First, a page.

Discussion in 'other security issues & news' started by stapp, Jan 3, 2022.
Wow!! copy/paste from web pages, which I do a lot of especially in Linux, is going to be a tough habit to break.
there is this:
Also I noticed on my Linux clipboard:
...it copies both the malicious text and harmless text, so this could allow an audit and selection of the harmless entry only.
I think that commenting isn't bulletproof, because I saw that multiline copy-paste can make comment only apply to first line.
However I tested copy-pasting in two browsers (Vivaldi, Firefox) and Firefox for some reason seems to be immune to attack.
Best way to prevent it is probably to have some intermediate program like notepad to proxy clipboard content.
The malicious test code was not copied to the clipboard from Firefox?
just found out about this FF flag:
dom.event.clipboardevents.enabled ..change to disable.
Any time I copy/paste I go to Notepad first and paste it there. This removes any formatting that is not plain text and if the text doesn't match at all it will be quite obvious. Once it looks the way you want it to in Notepad (or your text editor in Linux) copy and paste from there.
I would never copy/paste direct from a webpage into the Terminal.
Good plan that you and @reasonablePrivacy suggest I've disable the preference "dom.event.clipboardevents.enabled" in Firefox and that prevents the malicious code too. So there seems to be:
copy to text editor and audit
copy to clipboard and audit
count on the disabled Firefox preference
Check if it works for you using an OS higher than Home.
I'm both too lazy and can't be bothered to try. I'm sure it works, but I don't want to disable copy/paste, because i use it fairly often, although mostly in Linux, and the methods discussed above should be most suitable and secure.
Yeah, disabling copy/paste is more extreme than I want to go.
I always have that about:config dom.event.clipboardevents.enabled preference set as false.
I see it's also metioned in comments, by Mr. Chip,
"In firefox's about:config section you can disable dom.event.clipboardevents.enabled to avoid this nasty problem."
PoC didn't work here.
'dom.event.clipboardevents.enabled' is already set to 'false'.
In Linux, I usually paste selected text by middle-clicking in editor or terminal and then the PoC didn't work when 'dom.event.clipboardevents.enabled' set to 'true'.
The original source of all this: http://thejh.net/misc/website-terminal-copy-paste (2013).
I have the Copy PlainText add-on install with Firefox. Select "sudo apt update", right-click, select Copy PlainText from the context menu, 'udo apt update' goes to the clipboard.
I set "dom.event.clipboardevents.enabled" to false, it works, "sudo apt update" went to the clipboard. I will be adding this to my user.js file.
Another test using the same test command from here:
I used latest Edge-beta in Linux MX-21 to copy the test command and paste it into Konsole terminal. The first screen shot is all that happened; the malicious code pasted, but it did not execute automatically. Only after I manually hit the <Enter> key did the malicious code run, as seen in the second screen shot.
Or using a clipboard manager which captures the clips as plain text would do the same. Right?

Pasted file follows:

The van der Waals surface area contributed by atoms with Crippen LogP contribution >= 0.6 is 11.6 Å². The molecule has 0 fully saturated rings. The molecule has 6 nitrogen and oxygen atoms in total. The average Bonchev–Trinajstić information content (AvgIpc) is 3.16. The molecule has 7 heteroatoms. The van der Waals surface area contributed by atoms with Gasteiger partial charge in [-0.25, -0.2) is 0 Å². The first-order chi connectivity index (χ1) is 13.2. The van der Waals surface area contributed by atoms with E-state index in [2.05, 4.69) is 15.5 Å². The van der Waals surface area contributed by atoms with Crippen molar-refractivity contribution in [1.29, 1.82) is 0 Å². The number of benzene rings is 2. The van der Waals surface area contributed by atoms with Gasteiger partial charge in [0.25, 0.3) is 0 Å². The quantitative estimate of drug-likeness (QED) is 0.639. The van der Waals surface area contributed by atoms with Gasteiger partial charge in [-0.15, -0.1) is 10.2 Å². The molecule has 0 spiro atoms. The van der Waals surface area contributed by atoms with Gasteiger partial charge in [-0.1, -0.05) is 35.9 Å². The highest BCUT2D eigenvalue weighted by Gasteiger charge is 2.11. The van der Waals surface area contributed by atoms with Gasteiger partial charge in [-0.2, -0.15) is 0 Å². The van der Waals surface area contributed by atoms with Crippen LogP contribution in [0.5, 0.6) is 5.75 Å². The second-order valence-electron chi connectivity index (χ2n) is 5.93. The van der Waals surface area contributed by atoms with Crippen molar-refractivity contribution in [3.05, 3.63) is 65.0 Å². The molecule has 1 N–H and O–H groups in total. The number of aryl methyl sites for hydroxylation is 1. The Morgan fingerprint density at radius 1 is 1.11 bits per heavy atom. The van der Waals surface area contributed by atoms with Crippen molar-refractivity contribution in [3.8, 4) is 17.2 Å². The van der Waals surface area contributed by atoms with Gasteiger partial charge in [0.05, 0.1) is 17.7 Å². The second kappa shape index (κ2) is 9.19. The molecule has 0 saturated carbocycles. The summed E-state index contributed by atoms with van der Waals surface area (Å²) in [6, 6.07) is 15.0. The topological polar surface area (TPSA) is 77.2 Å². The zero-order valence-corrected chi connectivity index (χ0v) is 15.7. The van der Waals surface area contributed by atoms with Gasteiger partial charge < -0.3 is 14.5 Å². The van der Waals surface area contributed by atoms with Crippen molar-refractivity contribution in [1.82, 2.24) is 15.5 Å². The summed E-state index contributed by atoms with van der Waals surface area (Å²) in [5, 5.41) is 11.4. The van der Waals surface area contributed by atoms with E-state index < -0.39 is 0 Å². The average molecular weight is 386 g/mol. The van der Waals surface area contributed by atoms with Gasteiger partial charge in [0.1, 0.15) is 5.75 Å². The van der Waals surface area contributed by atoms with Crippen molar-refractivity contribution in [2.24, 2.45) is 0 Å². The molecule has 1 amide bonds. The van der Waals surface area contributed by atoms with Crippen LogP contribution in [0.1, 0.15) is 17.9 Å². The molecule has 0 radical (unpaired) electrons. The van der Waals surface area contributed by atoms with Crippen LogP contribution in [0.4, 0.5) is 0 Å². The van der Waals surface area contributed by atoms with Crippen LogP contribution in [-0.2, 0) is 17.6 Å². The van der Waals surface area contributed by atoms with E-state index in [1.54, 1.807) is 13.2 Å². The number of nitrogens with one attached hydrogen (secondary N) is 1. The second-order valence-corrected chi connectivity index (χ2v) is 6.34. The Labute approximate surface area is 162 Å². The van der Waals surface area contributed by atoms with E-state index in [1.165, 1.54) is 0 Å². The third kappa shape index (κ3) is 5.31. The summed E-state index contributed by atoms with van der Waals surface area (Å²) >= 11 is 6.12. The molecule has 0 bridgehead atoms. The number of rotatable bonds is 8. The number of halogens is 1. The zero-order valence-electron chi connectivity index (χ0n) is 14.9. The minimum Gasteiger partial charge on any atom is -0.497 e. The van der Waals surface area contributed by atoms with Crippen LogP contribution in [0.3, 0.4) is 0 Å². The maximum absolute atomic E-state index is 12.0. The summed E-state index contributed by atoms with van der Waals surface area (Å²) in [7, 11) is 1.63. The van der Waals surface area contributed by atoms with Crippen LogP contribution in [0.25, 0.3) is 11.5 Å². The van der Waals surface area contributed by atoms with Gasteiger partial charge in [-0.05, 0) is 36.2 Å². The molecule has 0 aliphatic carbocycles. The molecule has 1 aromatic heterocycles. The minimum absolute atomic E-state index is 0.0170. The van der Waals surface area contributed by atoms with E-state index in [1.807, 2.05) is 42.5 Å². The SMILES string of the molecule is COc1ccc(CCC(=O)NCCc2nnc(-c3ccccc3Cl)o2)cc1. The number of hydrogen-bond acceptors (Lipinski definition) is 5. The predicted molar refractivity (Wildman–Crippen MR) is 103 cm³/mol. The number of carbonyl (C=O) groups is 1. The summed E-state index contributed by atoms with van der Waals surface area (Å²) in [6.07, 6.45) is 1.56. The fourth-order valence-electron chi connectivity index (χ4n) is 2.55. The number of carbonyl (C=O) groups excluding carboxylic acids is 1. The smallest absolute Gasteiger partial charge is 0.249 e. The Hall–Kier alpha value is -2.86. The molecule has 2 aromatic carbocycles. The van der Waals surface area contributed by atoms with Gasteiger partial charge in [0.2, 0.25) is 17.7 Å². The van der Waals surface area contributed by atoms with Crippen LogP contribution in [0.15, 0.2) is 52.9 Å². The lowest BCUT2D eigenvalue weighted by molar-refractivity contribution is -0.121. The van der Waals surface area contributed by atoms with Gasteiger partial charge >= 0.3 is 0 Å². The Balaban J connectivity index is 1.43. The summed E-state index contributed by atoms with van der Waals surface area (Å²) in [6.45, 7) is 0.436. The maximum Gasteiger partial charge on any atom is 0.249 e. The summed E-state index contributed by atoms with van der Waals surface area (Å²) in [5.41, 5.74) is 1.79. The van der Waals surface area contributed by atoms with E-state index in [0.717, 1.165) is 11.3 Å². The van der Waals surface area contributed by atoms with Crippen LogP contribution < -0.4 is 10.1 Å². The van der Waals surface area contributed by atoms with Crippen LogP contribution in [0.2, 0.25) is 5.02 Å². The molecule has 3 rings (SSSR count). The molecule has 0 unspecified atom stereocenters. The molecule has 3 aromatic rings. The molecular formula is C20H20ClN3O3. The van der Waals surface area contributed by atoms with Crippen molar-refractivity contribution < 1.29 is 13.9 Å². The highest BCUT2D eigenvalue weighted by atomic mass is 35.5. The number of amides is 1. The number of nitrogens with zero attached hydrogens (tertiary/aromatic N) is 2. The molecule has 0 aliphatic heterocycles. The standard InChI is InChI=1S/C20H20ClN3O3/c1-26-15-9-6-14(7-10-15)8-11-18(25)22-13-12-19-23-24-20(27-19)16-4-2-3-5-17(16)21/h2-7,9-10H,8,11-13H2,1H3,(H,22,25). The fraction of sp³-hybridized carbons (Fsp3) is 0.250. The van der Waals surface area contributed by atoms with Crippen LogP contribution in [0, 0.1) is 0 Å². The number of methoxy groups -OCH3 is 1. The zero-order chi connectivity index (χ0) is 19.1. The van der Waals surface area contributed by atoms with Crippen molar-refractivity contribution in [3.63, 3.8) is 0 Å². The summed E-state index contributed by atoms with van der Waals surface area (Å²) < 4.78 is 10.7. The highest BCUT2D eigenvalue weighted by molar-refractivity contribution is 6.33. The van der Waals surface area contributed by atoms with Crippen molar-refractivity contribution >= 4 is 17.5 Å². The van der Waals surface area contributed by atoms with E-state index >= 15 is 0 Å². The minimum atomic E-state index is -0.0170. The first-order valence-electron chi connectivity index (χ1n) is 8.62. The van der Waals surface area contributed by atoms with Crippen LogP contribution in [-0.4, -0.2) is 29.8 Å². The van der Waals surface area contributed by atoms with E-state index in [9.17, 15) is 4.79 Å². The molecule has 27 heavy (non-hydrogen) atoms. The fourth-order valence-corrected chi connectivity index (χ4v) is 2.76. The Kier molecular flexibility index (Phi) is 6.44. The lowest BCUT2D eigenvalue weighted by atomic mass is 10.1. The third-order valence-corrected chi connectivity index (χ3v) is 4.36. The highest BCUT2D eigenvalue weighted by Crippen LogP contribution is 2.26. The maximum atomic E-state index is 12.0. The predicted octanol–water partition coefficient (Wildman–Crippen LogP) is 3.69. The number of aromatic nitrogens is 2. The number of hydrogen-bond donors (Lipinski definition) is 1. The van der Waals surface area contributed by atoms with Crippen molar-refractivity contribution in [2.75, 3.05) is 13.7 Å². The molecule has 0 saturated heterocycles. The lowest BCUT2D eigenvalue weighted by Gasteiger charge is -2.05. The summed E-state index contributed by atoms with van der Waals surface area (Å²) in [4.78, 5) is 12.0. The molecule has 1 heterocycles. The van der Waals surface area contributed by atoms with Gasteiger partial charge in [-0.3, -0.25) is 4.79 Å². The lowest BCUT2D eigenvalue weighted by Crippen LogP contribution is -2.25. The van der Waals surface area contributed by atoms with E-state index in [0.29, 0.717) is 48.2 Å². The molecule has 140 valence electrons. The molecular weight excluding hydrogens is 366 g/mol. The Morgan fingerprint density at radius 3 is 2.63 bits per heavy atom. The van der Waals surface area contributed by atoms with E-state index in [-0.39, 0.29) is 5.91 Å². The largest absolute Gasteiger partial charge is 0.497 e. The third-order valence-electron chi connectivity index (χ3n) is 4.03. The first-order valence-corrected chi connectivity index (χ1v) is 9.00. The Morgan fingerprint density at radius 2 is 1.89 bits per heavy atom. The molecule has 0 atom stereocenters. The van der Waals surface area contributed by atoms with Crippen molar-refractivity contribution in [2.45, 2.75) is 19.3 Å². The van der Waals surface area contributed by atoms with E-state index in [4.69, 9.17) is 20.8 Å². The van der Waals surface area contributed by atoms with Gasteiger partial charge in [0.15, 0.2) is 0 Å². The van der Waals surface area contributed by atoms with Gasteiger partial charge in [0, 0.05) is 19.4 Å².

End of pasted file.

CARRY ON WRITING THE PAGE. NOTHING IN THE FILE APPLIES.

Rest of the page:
This seems to me more comfortable as I do not have to use every time an intermediate text editor like Notepad.
It obviously has a similar function like an appropriate add-on:
Right, which I listed as #2
i always do it @xxJackxx 's way. first paste it to notepad and then copy again.
Thanks, @wat0114 and @xxJackxx.
I have one more, perhaps silly but basic question:
The dangers described in this thread respectively in the linked articles exist when "copying-pasting commands from web pages into a console or terminal" (article of posting #1). And corresponding in the other article (posting #2): "This is why you should NEVER copy paste commands directly into your terminal."
That means the copying-pasting of a "normal" text (e.g. a sentence from an online newspaper or a forum) - typically to save it in a .doc-file for future reading - does not belong to this dangerous category and can be done without the discussed safety precautions? Is this correct?
I guess there are two answers to this.
1. You can't really know if what you are copying, even if it's from an online news article, is actually harmless text or malicious code.
2. If you paste into a word or text document and save it as such with .doc or .txt extension for example, I think it is safe.
That's how I understand it but I could be missing something.
I think a lot depends on were you are getting the copy from. For example a forum code block. Seems that sould be fairly safe. That said I generally never copy and paste anything from a web page directly in to a terminal, especially as root.
Also from 2013, https://security.stackexchange.com/...tect-myself-from-this-kind-of-clipboard-abuse
If it is just text it should be fine. Word is capable of running malicious code but I haven't previously looked into whether or not this can happen from pasting the clipboard contents into it. Notepad or a similar text editor would be a safer bet until you see the actual content.
Thanks for your explanations, @wat0114, @chrisretusn and @xxJackxx.
No problem, although I admit this is a threat I never took notice of before. Many, many times I copy/pasted commands into Linux terminal with no consequence. Based on some experimentation, the threat actually seems a bit blown out of context - what else is new with these types of articles. No auto-execute of the script in my case at least, and I did nothing to change the behavior of the terminal.